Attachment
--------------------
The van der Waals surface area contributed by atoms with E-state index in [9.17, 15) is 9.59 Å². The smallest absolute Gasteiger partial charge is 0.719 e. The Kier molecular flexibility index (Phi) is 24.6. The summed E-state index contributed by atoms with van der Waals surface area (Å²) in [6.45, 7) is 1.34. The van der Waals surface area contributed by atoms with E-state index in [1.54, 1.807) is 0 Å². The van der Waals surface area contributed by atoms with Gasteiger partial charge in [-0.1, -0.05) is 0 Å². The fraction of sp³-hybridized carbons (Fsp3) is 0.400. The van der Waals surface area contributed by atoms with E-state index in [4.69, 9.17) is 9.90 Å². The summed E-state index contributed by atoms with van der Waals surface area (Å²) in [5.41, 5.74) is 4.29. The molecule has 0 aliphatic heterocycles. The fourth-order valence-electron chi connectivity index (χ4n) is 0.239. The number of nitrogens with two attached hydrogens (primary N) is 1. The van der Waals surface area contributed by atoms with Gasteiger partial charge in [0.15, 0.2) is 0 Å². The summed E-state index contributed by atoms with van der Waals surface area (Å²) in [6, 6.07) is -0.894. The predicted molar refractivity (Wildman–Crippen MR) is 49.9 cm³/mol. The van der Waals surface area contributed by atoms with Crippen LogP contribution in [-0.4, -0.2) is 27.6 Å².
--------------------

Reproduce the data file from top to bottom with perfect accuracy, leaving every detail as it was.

The van der Waals surface area contributed by atoms with E-state index in [9.17, 15) is 9.59 Å². The smallest absolute Gasteiger partial charge is 0.719 e. The Kier molecular flexibility index (Phi) is 24.6. The summed E-state index contributed by atoms with van der Waals surface area (Å²) in [6.45, 7) is 1.34. The van der Waals surface area contributed by atoms with E-state index in [1.54, 1.807) is 0 Å². The van der Waals surface area contributed by atoms with Gasteiger partial charge in [-0.1, -0.05) is 0 Å². The fraction of sp³-hybridized carbons (Fsp3) is 0.400. The van der Waals surface area contributed by atoms with E-state index in [4.69, 9.17) is 9.90 Å². The summed E-state index contributed by atoms with van der Waals surface area (Å²) in [5.41, 5.74) is 4.29. The molecule has 0 aliphatic heterocycles. The fourth-order valence-electron chi connectivity index (χ4n) is 0.239. The number of nitrogens with two attached hydrogens (primary N) is 1. The van der Waals surface area contributed by atoms with Gasteiger partial charge in [0.15, 0.2) is 0 Å². The summed E-state index contributed by atoms with van der Waals surface area (Å²) in [6, 6.07) is -0.894. The predicted molar refractivity (Wildman–Crippen MR) is 49.9 cm³/mol. The van der Waals surface area contributed by atoms with Crippen LogP contribution in [-0.4, -0.2) is 27.6 Å².